Vale Dr Margaret Middleton—a pillar of science and the Academy

Dr Margaret Middleton on a visit to the Academy in 2014.

10 April 1928 – 2 March 2019

Dr Margaret Middleton, a committed supporter of young researchers, has died aged at the age of 90.

Dr Middleton had a long and distinguished relationship with the Academy. She became a patron of the Foundation for Science in 1992 and had an active scientific mind throughout her life—not only as an observer on the award in her name but also participating in and leading discussions responding to Colin Butler’s 2003 report on Population and Environment in Australia, joining forces on that occasion with another Academy award patron, Dr William H Gladstones.

In 1997, in consultation with Dr Middleton, plans were laid to establish the the Margaret Middleton Fund for endangered Australian native vertebrate animals. The fund offers annual science grants of up to $15,000 each to support field-based, high-quality ecological research. The objective of the grant is to provide financial support for conservation-based research of Australian ecosystems that ultimately will lead to tangible outcomes for management.

Dr Middleton worked closely with the award selection committee over the following years and read every detail in the applications. Her generous and longstanding contributions have funded 82 research projects since 2000, many of which would most likely not otherwise have been undertaken. 

Research projects have ranged from investigations into vaccines against chlamydia infection in koalas, to studies confirming selective plastic ingestion by sea turtles and the disproportional ingestion of balloons, which supported the hypothesis that they ingest debris that resemble natural prey items such as jellyfish.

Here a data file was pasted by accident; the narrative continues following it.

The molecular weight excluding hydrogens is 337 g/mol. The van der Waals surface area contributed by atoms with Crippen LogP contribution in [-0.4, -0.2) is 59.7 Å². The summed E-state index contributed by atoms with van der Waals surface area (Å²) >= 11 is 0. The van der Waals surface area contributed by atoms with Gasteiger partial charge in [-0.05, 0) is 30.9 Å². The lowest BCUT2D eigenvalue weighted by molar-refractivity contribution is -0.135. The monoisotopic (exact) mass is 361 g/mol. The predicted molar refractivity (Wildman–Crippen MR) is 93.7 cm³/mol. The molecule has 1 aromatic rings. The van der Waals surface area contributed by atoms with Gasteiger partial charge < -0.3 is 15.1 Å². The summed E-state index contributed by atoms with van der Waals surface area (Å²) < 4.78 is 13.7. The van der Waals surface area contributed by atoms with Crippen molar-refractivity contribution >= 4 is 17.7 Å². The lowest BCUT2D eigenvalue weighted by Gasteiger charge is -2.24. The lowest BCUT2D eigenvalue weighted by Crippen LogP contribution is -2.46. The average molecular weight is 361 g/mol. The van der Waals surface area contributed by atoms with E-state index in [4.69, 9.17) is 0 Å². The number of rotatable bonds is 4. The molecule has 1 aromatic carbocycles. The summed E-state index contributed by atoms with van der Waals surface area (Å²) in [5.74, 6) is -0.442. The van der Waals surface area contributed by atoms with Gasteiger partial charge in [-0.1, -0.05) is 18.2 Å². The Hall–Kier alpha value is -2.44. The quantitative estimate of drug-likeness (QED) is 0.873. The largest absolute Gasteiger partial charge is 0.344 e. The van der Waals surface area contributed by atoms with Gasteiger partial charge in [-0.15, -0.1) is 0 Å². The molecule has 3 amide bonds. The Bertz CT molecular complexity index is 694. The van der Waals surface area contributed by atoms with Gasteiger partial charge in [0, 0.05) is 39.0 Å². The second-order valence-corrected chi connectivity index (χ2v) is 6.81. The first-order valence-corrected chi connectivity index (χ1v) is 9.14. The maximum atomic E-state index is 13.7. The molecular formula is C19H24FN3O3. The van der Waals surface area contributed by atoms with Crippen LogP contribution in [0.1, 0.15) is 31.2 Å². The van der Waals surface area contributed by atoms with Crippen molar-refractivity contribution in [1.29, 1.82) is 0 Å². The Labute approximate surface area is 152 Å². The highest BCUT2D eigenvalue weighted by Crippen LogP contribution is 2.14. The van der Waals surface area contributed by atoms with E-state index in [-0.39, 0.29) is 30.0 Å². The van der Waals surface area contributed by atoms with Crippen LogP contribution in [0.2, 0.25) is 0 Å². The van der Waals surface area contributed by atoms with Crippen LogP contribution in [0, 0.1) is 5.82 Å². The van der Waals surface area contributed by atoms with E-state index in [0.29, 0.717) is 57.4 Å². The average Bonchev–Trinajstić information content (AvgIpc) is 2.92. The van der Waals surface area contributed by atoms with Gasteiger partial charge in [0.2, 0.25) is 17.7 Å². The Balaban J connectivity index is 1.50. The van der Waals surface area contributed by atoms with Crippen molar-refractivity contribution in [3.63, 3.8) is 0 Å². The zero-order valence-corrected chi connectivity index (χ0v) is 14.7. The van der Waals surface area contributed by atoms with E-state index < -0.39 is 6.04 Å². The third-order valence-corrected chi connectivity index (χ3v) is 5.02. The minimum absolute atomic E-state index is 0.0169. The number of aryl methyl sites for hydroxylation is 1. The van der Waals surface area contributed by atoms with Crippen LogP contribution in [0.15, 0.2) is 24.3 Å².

In 2019 the Academy awarded the Margaret Middleton Award to:

  • Ms Rebecca Jane Webb, James Cook University: A novel conservation tool for controlling chytridiomycosis in Australian amphibians.
  • Dr Teigan Cremona, Charles Darwin University: Can predator enclosures support recovery of small mammal populations in Kakadu National Park?
  • Ms Heather Neilly, Australian Landscape Trust: Malleefowl as ecosystem engineers and drivers of restoration.

Margaret Middleton surrounded herself with an eclectic group of friends. Each and every one could tell stories about their time with Margaret and the keen mind that delighted and challenged the unwary.

Dr David Spratt of CSIRO recalls:

The following is a memory of Margaret that I shall never forget.

We were sitting in her lounge room one afternoon and got into a discussion of my involvement assisting to organise an International Wildlife Disease meeting held in Maroochydore in July 2015. I was telling her about our traditional silent auction to raise funds to support students. When she learned that my home-made crab apple and quince jellies went for $200/ jar at the auction she asked whether I had any left and if so, she’d like to try some, and support students doing wildlife disease studies. I said I’d bring a jar of each on my next visit. With that she walked into her study, came out with a cheque book and wrote a cheque to the WDA Australasian Section for $5000!!

Needless to say, I was stunned!

That was Margaret, a most generous individual offering support to students and their wildlife studies.

Professor Andrew Holmes, immediate past President of the Australian Academy of Science, said:

Margaret was a dedicated supporter of science at the Academy and a shrewd investor in its outcomes. We shall miss her wise counsel, and remember her great generosity with gratitude.


Published 11 March 2019

© 2020 Australian Academy of Science

Top